France, United States Make Deal on French Digital Services Tax

The United States and France announced at the end of the August G-7 meeting in France that they had reached a compromise on the digital services tax recently implemented by France and strenuously objected to by the U.S.

Under the deal, France has agreed that once a globally agreed approach to taxing the digital economy is reached, it will credit any French digital taxes paid in excess of those that would have been paid under whatever new global agreement eventually comes into play.

The French tax is 3% that applies to turnover from online advertising, and affects large digital companies such as Amazon, Facebook, and Google. The U.S. considers it discriminatory against U.S. businesses, since most of the entities that will pay it are U.S. companies. France levied the tax in part to spur progress on more inclusive digital taxes, which have been stalled in the EU by various disagreements. However, the OECD continues to work on creating an agreed digital tax framework, which it believes could go into effect by 2021. The intent of such an agreement would be to resolve many of the thorny issues surrounding profit allocation and where multinational companies are taxed.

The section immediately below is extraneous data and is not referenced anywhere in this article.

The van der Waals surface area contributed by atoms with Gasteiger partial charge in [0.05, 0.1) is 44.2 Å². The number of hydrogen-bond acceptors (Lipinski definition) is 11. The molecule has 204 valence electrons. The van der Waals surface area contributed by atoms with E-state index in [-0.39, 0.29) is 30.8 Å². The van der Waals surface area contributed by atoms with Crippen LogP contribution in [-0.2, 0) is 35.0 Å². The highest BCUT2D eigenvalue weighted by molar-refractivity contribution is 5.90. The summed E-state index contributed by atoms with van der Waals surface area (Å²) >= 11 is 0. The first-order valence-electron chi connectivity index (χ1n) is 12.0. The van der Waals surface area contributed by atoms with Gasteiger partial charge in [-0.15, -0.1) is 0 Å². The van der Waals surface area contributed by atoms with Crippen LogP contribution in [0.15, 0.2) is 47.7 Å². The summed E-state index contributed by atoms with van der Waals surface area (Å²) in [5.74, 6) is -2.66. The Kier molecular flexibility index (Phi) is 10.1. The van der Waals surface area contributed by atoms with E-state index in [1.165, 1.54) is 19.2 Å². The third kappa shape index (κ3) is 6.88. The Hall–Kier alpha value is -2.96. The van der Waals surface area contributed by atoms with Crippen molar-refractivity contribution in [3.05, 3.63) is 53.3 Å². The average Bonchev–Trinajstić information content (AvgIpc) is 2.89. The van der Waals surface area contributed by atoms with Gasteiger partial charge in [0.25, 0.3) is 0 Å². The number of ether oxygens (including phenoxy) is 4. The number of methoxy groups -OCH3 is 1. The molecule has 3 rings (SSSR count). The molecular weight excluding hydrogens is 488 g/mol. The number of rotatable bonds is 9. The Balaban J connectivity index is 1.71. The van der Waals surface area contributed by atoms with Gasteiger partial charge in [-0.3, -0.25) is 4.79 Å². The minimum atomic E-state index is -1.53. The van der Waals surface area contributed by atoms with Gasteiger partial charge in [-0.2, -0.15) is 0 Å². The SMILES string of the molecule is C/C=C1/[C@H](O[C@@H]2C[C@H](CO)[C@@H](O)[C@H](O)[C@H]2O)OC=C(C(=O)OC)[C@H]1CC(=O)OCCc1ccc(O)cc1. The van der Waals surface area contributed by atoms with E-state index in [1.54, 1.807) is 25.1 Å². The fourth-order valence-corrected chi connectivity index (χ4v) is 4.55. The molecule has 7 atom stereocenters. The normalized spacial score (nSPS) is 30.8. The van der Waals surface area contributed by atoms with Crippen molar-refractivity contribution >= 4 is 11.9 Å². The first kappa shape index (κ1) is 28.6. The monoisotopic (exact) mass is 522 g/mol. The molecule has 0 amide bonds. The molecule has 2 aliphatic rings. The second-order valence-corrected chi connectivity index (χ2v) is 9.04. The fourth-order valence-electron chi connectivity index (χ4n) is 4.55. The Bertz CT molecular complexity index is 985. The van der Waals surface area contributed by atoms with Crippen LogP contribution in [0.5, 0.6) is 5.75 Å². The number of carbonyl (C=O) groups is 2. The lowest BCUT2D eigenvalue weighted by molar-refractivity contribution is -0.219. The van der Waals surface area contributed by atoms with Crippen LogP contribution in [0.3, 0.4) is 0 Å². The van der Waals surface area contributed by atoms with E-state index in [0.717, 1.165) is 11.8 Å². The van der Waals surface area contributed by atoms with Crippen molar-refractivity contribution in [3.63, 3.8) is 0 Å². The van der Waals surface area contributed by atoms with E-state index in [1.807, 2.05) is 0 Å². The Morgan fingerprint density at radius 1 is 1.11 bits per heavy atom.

In the meantime, the U.S. and France have agreed that companies will pay the French DST in 2019 and 2021. Once a global approach is agreed upon, France will calculate what companies would owe under the global solution, and credit taxes already paid to France against that obligation, refunding any difference.

In the meantime, digital companies have begun to react to the French tax. On 1 August 2019, Amazon announced that it will increase fees to vendors selling on Amazon.fr by 3% to account for the extra cost Amazon in incurring. The extra fee will apply to all sellers on Amazon.fr regardless of where they are based. It is expected that other large companies will also impose additional fees. Such fees are then likely to increase the costs of goods and services marketed by those sellers.

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How This Will Impact Mobility

The movement toward digital taxes and reallocation of where income is taxed eventually will affect all global commerce, and costs and processes for companies doing business in multiple countries.

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